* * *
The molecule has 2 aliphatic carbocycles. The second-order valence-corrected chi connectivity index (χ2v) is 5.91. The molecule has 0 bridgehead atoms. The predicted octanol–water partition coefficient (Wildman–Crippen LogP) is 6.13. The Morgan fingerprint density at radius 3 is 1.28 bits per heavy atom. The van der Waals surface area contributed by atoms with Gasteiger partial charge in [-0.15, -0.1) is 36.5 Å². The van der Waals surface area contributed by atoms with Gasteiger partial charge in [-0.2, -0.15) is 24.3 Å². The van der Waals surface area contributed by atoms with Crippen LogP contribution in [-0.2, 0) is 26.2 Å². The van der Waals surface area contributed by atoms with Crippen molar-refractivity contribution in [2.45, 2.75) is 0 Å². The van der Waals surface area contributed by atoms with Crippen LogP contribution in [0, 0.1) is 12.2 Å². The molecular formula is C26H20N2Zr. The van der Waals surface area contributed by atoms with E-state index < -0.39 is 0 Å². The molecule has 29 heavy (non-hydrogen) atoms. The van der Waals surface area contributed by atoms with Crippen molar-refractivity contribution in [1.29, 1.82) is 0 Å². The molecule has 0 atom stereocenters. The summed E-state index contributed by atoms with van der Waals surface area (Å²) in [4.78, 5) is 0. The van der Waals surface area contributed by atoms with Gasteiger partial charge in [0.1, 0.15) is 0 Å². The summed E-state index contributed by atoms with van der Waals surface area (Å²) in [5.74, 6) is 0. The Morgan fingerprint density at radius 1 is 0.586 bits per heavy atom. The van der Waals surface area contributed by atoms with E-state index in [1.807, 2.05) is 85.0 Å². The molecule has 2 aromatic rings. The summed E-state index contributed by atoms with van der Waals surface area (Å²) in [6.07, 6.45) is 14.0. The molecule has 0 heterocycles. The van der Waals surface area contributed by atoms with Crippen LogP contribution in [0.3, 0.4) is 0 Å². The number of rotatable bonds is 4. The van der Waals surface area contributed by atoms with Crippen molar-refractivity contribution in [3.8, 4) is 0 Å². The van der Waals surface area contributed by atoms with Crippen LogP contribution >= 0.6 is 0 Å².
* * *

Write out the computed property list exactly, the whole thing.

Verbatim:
The molecule has 2 aliphatic carbocycles. The second-order valence-corrected chi connectivity index (χ2v) is 5.91. The molecule has 0 bridgehead atoms. The predicted octanol–water partition coefficient (Wildman–Crippen LogP) is 6.13. The Morgan fingerprint density at radius 3 is 1.28 bits per heavy atom. The van der Waals surface area contributed by atoms with Gasteiger partial charge in [-0.15, -0.1) is 36.5 Å². The van der Waals surface area contributed by atoms with Gasteiger partial charge in [-0.2, -0.15) is 24.3 Å². The van der Waals surface area contributed by atoms with Crippen LogP contribution in [-0.2, 0) is 26.2 Å². The van der Waals surface area contributed by atoms with Crippen molar-refractivity contribution in [2.45, 2.75) is 0 Å². The van der Waals surface area contributed by atoms with Crippen LogP contribution in [0, 0.1) is 12.2 Å². The molecular formula is C26H20N2Zr. The van der Waals surface area contributed by atoms with E-state index < -0.39 is 0 Å². The molecule has 29 heavy (non-hydrogen) atoms. The van der Waals surface area contributed by atoms with Crippen molar-refractivity contribution in [1.29, 1.82) is 0 Å². The molecule has 0 atom stereocenters. The summed E-state index contributed by atoms with van der Waals surface area (Å²) in [4.78, 5) is 0. The van der Waals surface area contributed by atoms with Gasteiger partial charge in [0.1, 0.15) is 0 Å². The summed E-state index contributed by atoms with van der Waals surface area (Å²) in [5.74, 6) is 0. The Morgan fingerprint density at radius 1 is 0.586 bits per heavy atom. The van der Waals surface area contributed by atoms with E-state index in [1.807, 2.05) is 85.0 Å². The molecule has 2 aromatic rings. The summed E-state index contributed by atoms with van der Waals surface area (Å²) in [6.07, 6.45) is 14.0. The molecule has 0 heterocycles. The van der Waals surface area contributed by atoms with Crippen LogP contribution in [0.3, 0.4) is 0 Å². The number of rotatable bonds is 4. The van der Waals surface area contributed by atoms with Crippen molar-refractivity contribution in [3.8, 4) is 0 Å². The van der Waals surface area contributed by atoms with Crippen LogP contribution >= 0.6 is 0 Å².